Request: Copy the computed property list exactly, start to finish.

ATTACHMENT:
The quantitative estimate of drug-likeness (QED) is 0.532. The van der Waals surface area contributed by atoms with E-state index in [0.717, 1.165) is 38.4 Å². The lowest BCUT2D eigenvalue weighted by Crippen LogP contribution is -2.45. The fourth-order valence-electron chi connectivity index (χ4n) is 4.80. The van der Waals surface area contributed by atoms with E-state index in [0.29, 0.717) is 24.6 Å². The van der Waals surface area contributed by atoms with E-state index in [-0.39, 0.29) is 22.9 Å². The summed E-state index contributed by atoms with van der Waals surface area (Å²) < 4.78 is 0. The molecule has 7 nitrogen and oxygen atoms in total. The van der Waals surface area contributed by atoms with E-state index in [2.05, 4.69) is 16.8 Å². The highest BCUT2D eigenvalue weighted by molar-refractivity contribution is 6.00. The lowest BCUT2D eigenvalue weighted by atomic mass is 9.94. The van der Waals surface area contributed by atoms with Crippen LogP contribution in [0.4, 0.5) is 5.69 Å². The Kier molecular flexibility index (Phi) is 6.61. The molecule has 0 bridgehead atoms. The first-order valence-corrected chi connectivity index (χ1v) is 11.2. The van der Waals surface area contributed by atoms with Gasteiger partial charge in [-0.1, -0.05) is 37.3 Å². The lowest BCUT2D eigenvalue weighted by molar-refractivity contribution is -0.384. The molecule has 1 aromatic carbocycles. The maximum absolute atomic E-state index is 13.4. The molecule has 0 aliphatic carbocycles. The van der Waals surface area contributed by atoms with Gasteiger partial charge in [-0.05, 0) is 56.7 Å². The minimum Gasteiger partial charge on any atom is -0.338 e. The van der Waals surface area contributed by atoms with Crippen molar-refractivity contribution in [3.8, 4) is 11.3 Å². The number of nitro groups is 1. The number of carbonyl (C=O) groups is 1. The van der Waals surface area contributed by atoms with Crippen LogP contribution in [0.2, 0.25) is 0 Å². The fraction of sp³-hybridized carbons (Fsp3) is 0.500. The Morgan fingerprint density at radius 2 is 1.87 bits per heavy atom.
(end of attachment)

The quantitative estimate of drug-likeness (QED) is 0.532. The van der Waals surface area contributed by atoms with E-state index in [0.717, 1.165) is 38.4 Å². The lowest BCUT2D eigenvalue weighted by Crippen LogP contribution is -2.45. The fourth-order valence-electron chi connectivity index (χ4n) is 4.80. The van der Waals surface area contributed by atoms with E-state index in [0.29, 0.717) is 24.6 Å². The van der Waals surface area contributed by atoms with E-state index in [-0.39, 0.29) is 22.9 Å². The summed E-state index contributed by atoms with van der Waals surface area (Å²) < 4.78 is 0. The molecule has 7 nitrogen and oxygen atoms in total. The van der Waals surface area contributed by atoms with E-state index in [2.05, 4.69) is 16.8 Å². The highest BCUT2D eigenvalue weighted by molar-refractivity contribution is 6.00. The lowest BCUT2D eigenvalue weighted by atomic mass is 9.94. The van der Waals surface area contributed by atoms with Crippen LogP contribution in [0.4, 0.5) is 5.69 Å². The Kier molecular flexibility index (Phi) is 6.61. The molecule has 0 bridgehead atoms. The first-order valence-corrected chi connectivity index (χ1v) is 11.2. The van der Waals surface area contributed by atoms with Gasteiger partial charge in [-0.1, -0.05) is 37.3 Å². The lowest BCUT2D eigenvalue weighted by molar-refractivity contribution is -0.384. The molecule has 1 aromatic carbocycles. The maximum absolute atomic E-state index is 13.4. The molecule has 0 aliphatic carbocycles. The van der Waals surface area contributed by atoms with Gasteiger partial charge in [-0.05, 0) is 56.7 Å². The minimum Gasteiger partial charge on any atom is -0.338 e. The van der Waals surface area contributed by atoms with Crippen molar-refractivity contribution in [3.8, 4) is 11.3 Å². The number of nitro groups is 1. The number of carbonyl (C=O) groups is 1. The van der Waals surface area contributed by atoms with Crippen LogP contribution in [0.2, 0.25) is 0 Å². The fraction of sp³-hybridized carbons (Fsp3) is 0.500. The Morgan fingerprint density at radius 2 is 1.87 bits per heavy atom.